Drivers miss out on jobs as bus contracts scrapped

Peter Bodeker
Peter Bodeker
New public bus contracts for Dunedin have been scrapped and old ones reinstated.

It meant 10 fulltime bus drivers employed by Ritchies lost their jobs before they even began.

The Otago Regional Council announced yesterday it had dropped four new bus contracts due to start on July 1.

Government legislation, which recently went through Parliament, rendered the new contracts illegal and they would not have been subsidised by the New Zealand Transport Agency (NZTA).

The council chose to reinstate old contracts rather than fully fund new ones incompatible with national policy.

Ritchies director Andrew Ritchie, of Auckland, said it was disappointing and he felt bad for the company's 10 new Dunedin staff who had been trained.

''Unfortunately, it was out of our hands. They got caught up in the whole situation with the legislation changing, but they accepted the outcome, which is a credit to them.''

Two of the drivers were from Citibus and when their move to Ritchies backfired, they were re-hired by Citibus.

Ritchies also put extra vehicles in Dunedin for the new contracts, but had to move them elsewhere.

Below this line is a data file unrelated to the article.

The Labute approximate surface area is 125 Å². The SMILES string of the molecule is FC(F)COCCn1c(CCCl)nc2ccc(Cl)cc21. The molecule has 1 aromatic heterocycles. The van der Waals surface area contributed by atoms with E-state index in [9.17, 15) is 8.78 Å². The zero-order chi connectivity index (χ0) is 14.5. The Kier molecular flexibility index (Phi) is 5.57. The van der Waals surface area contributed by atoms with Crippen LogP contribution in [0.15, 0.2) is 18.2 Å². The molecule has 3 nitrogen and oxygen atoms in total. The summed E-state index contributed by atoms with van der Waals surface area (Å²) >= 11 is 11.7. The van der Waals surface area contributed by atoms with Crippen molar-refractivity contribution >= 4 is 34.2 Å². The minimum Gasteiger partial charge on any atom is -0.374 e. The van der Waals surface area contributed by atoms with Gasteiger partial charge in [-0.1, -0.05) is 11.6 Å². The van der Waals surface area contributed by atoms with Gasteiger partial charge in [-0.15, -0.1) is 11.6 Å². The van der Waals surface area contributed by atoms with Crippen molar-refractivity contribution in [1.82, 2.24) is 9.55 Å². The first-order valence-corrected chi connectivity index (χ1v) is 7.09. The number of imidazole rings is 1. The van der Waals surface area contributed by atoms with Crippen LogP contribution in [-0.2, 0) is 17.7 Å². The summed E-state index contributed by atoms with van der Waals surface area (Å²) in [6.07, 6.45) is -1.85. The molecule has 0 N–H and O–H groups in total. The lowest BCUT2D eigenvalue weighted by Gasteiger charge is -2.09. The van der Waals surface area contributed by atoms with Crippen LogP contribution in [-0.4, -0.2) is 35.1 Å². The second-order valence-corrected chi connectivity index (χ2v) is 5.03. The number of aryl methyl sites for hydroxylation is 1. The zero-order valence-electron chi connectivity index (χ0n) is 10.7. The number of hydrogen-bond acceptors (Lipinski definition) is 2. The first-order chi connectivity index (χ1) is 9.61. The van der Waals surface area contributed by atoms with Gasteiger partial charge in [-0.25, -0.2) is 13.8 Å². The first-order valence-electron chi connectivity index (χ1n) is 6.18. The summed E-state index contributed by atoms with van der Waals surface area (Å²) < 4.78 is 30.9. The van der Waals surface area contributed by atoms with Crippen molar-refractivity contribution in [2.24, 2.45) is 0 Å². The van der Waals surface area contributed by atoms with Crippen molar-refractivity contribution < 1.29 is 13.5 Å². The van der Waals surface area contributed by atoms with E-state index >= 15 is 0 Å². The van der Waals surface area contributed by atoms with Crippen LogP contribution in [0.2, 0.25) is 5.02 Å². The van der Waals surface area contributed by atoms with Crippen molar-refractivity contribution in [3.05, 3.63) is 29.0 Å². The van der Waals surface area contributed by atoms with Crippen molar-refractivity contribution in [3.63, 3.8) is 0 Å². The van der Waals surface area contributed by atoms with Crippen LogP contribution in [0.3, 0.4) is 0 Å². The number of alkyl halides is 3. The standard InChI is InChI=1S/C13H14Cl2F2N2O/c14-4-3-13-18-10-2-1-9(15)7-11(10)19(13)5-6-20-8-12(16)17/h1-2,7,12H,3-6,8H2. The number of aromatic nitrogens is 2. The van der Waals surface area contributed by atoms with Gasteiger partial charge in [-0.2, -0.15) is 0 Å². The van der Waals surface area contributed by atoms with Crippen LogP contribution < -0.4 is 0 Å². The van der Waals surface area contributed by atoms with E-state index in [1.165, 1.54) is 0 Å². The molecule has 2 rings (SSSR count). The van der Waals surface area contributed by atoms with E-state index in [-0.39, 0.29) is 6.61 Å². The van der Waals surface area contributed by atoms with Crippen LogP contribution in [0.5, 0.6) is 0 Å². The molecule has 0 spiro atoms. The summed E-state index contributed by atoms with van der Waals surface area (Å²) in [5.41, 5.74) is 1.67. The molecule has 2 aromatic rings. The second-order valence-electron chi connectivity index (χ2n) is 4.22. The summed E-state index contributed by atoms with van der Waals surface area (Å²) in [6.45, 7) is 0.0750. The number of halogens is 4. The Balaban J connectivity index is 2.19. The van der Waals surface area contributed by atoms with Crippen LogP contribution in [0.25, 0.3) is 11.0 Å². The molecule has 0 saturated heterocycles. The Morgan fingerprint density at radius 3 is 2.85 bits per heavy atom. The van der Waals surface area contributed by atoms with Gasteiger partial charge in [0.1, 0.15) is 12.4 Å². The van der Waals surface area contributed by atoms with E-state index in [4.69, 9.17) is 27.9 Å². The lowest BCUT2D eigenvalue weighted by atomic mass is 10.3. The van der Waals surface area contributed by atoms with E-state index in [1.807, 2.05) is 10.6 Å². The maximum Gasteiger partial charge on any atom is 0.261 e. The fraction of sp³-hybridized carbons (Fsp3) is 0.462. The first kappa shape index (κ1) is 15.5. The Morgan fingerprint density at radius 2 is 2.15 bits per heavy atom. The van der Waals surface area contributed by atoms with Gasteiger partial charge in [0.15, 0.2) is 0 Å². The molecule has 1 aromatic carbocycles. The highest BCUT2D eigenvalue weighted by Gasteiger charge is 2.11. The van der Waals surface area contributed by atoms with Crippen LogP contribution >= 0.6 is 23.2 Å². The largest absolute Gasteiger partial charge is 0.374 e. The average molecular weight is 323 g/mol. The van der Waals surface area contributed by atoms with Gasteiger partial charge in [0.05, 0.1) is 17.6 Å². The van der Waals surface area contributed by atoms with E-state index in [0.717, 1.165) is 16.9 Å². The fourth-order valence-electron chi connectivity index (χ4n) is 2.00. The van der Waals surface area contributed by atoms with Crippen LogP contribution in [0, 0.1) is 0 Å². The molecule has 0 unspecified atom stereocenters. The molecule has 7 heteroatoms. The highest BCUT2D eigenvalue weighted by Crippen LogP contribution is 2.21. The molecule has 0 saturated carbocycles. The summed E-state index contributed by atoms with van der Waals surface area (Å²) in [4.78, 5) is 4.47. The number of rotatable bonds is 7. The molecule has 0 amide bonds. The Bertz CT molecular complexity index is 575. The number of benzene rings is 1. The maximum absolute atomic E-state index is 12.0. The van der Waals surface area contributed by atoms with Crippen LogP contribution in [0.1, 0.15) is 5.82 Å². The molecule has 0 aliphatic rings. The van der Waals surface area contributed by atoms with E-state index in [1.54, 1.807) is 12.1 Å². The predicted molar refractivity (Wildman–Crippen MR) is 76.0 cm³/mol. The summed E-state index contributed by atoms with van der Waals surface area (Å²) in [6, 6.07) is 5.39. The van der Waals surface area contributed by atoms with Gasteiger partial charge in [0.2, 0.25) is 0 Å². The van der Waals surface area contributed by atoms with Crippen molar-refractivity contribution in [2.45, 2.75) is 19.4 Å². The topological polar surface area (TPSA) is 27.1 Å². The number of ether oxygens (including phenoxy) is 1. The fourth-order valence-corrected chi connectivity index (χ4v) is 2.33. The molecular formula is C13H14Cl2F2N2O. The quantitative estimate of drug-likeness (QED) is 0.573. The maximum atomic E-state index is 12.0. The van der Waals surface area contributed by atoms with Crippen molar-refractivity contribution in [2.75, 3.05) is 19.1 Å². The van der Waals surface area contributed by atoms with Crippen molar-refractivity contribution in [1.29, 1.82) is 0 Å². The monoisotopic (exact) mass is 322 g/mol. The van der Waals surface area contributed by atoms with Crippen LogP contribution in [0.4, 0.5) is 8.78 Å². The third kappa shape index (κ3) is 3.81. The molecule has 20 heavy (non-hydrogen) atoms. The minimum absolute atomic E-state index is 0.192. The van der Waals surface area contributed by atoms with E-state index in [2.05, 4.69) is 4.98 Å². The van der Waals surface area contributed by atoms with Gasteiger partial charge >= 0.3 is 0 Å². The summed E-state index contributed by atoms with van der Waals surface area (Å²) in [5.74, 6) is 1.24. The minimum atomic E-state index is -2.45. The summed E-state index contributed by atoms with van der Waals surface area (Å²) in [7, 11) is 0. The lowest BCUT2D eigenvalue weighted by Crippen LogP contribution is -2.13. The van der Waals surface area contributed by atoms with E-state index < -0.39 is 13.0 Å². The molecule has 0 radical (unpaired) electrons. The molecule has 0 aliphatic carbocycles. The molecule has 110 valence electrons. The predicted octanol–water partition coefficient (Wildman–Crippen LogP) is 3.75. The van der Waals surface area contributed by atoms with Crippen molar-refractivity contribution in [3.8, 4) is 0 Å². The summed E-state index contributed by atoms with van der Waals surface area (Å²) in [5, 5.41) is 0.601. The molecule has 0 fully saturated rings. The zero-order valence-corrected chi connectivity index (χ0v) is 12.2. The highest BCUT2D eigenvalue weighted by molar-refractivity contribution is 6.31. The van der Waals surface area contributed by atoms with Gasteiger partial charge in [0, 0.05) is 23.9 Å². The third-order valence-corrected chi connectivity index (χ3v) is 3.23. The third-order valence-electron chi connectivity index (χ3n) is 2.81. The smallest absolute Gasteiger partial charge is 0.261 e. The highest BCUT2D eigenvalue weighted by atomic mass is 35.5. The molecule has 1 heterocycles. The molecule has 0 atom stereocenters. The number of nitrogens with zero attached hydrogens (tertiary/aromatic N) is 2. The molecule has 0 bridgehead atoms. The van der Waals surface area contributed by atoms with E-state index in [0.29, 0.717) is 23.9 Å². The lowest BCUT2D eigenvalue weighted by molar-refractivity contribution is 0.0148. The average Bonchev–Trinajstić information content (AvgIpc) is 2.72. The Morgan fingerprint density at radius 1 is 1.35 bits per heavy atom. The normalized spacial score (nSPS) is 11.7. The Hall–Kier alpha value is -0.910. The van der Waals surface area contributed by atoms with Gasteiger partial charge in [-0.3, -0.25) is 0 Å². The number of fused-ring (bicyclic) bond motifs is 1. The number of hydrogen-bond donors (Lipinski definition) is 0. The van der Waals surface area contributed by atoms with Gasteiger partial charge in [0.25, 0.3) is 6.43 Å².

Mr Ritchie did not blame the council and said all parties worked together to make the best of a bad situation.

''It cost us a few dollars and I'm not overly impressed with it, but we can't do anything about it. The council did their very best in an embarrassing situation.''

He was keen to tender for new contracts in the future.

''We'll be in there, boots and all, no question.''

Citibus director Kayne Baas said the company would continue to work with the council to ensure a smooth continuation of public transport, as it had done during the legislative change.

There would be no negative impact on customers, he said.

ORC chief executive Peter Bodeker said the old contracts were not as cost-effective as the new ones and the process of changing, only to change again, was frustrating.

When the council announced the new contracts earlier this year it predicted they would save the council about $1 million over their three-year lifespan.

But the cost of fully subsidising the contracts was expected to be about $1.5 million.

Mr Bodeker said reverting to old contracts would not cost the council $1 million, as it meant the NZTA would subsidise services.

But staff time, and some money, had been lost in the process of awarding the new contracts, he said.

''It has been a lot of work to try and actually get what we thought was a more cost-effective service for Dunedin, and we did that with a contracted saving of around $1 million, but the NZTA wouldn't accept that.

''As a result, we are spending some more money on the service, which is the same as what we originally contracted in terms of bus routes and timetables, but there will be no impact on ratepayers.''

A new bus schedule, delivered to Dunedin residents this week, was printed after the council's decision to revert to old contracts, he said.

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